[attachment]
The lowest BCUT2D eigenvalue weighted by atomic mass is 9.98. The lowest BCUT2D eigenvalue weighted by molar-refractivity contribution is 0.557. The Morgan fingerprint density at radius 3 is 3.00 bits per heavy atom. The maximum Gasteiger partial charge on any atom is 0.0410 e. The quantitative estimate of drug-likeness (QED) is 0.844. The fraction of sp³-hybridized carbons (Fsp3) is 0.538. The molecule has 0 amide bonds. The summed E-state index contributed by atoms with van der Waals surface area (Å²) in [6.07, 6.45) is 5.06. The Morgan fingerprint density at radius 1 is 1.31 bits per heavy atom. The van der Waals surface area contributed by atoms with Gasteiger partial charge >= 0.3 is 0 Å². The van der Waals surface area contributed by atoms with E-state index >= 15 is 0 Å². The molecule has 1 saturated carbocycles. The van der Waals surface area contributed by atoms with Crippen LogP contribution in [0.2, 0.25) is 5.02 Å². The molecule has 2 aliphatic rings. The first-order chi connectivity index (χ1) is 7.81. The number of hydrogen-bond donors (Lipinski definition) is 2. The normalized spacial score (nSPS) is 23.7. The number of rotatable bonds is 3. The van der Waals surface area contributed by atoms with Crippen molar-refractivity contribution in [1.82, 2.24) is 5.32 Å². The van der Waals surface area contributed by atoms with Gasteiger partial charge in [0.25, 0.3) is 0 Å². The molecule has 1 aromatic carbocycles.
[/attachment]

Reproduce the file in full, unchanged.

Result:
The lowest BCUT2D eigenvalue weighted by atomic mass is 9.98. The lowest BCUT2D eigenvalue weighted by molar-refractivity contribution is 0.557. The Morgan fingerprint density at radius 3 is 3.00 bits per heavy atom. The maximum Gasteiger partial charge on any atom is 0.0410 e. The quantitative estimate of drug-likeness (QED) is 0.844. The fraction of sp³-hybridized carbons (Fsp3) is 0.538. The molecule has 0 amide bonds. The summed E-state index contributed by atoms with van der Waals surface area (Å²) in [6.07, 6.45) is 5.06. The Morgan fingerprint density at radius 1 is 1.31 bits per heavy atom. The van der Waals surface area contributed by atoms with Gasteiger partial charge >= 0.3 is 0 Å². The van der Waals surface area contributed by atoms with E-state index >= 15 is 0 Å². The molecule has 1 saturated carbocycles. The van der Waals surface area contributed by atoms with Crippen LogP contribution in [0.2, 0.25) is 5.02 Å². The molecule has 2 aliphatic rings. The first-order chi connectivity index (χ1) is 7.81. The number of hydrogen-bond donors (Lipinski definition) is 2. The normalized spacial score (nSPS) is 23.7. The number of rotatable bonds is 3. The van der Waals surface area contributed by atoms with Crippen molar-refractivity contribution in [1.82, 2.24) is 5.32 Å². The van der Waals surface area contributed by atoms with Gasteiger partial charge in [0.25, 0.3) is 0 Å². The molecule has 1 aromatic carbocycles.